in the gardens of New
York, for instance, or cantering down the
highway at 27 kilometres per hour,
sharpening their teeth      I have seen them –
360 kilos if they’re a gram – sunning their
albino skin among the flowers      I have
watched them rake and sow outside gazebos,
fertilising the fruit-cake earth, digging in
      at night they tend the sewers

            many have opened restaurants
near their nests      fine chefs, too, they are,
known especially for their baking: brioches
au sucre, tantalising tartelettes, delivered to
your table with a capacious grin      no one
makes a pecan pie quite the way they 
do . . . spreading them out for the young to
crack on through at hatching time

                        a tour guide in
the Everglades told me how he’d come across
them one night, a large group near the

river      at first he thought it was an elaborate
courtship display or a ritualised battle      it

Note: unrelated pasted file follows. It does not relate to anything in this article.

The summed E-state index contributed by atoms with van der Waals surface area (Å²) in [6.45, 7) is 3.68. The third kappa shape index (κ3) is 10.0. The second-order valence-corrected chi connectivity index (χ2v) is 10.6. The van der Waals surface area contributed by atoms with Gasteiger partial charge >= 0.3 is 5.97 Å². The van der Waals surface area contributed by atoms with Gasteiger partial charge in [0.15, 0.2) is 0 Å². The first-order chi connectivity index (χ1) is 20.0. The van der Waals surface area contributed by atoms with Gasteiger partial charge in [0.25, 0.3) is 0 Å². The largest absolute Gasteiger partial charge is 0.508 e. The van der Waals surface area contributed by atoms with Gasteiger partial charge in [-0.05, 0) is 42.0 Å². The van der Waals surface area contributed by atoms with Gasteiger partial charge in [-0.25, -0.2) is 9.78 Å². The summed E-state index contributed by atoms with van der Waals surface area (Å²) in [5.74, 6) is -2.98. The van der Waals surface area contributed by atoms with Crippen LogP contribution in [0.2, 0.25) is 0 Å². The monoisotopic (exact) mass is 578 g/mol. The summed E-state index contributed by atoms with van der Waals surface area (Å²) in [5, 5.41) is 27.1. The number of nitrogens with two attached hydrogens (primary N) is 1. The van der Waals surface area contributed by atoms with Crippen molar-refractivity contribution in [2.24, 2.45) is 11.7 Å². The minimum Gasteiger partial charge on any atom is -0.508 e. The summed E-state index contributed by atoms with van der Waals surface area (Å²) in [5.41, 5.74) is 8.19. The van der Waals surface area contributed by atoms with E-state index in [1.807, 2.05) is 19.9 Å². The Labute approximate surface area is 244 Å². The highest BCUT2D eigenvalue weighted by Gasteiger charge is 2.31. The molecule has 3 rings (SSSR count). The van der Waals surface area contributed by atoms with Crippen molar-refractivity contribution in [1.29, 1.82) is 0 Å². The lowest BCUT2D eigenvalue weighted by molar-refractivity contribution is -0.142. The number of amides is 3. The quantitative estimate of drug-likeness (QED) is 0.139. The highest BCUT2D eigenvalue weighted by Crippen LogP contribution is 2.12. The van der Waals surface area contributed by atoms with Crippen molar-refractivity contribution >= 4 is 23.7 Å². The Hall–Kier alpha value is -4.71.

soon became clear, though, that this was
some form of circus      he recalled them
clambering on to each other’s backs until
they formed a primitive pyramid      it’s only
a matter of time before they try the high
wire, he said      watch out then

Janis Freegard’s first solo collection, Kingdom Animalia: The Escapades of Linnaeus, was published by Auckland University Press in 2011. Her work has previously appeared in AUP New Poets 3 and a wide range of journals and anthologies. She also writes fiction and is a past winner of the BNZ Katherine Mansfield Award. Janis was born in South Shields, England and spent part of her childhood in South Africa and Australia, before her family settled in New Zealand when she was twelve. She has an honours degree in plant ecology and lives in Wellington with an historian, a cat and various spiders.

Freegard comments: ‘A large male American alligator can grow to 360 kilos or larger; smaller alligators can reach high speeds on land over short distances (though perhaps not as high as 27 kilometres an hour); there are albino alligators in captivity, but they would be unlikely to survive in the wild because of their sensitivity to the sun; female alligators do build nests; there are alligators in the Everglades. Other assertions in the poem may be somewhat less accurate.’

Poem source details >



Janis Freegard at Auckland University Press
Kingdom Animalia: The Escapades of Linnaeus at Auckland University Press
Janis Freegard's website
A list of all the animal species mentioned in Kingdom Animalia: The Escapades of Linnaeus